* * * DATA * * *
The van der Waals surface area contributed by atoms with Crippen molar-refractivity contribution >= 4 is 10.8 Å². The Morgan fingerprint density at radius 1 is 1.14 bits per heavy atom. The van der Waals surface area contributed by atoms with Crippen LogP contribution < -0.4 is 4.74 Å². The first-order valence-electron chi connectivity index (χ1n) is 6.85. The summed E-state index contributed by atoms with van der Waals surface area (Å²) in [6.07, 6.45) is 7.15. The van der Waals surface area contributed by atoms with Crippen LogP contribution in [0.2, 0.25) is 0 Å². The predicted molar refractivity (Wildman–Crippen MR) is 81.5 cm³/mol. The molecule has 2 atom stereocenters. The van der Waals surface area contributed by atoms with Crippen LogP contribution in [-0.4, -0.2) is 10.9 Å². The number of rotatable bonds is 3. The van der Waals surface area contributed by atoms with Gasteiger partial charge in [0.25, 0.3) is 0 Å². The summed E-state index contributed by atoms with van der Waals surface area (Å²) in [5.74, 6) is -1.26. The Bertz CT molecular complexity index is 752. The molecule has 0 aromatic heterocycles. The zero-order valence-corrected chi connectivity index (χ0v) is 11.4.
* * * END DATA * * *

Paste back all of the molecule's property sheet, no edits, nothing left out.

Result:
The van der Waals surface area contributed by atoms with Crippen molar-refractivity contribution >= 4 is 10.8 Å². The Morgan fingerprint density at radius 1 is 1.14 bits per heavy atom. The van der Waals surface area contributed by atoms with Crippen LogP contribution < -0.4 is 4.74 Å². The first-order valence-electron chi connectivity index (χ1n) is 6.85. The summed E-state index contributed by atoms with van der Waals surface area (Å²) in [6.07, 6.45) is 7.15. The van der Waals surface area contributed by atoms with Crippen LogP contribution in [0.2, 0.25) is 0 Å². The predicted molar refractivity (Wildman–Crippen MR) is 81.5 cm³/mol. The molecule has 2 atom stereocenters. The van der Waals surface area contributed by atoms with Crippen LogP contribution in [-0.4, -0.2) is 10.9 Å². The number of rotatable bonds is 3. The van der Waals surface area contributed by atoms with Gasteiger partial charge in [0.25, 0.3) is 0 Å². The summed E-state index contributed by atoms with van der Waals surface area (Å²) in [5.74, 6) is -1.26. The Bertz CT molecular complexity index is 752. The molecule has 0 aromatic heterocycles. The zero-order valence-corrected chi connectivity index (χ0v) is 11.4.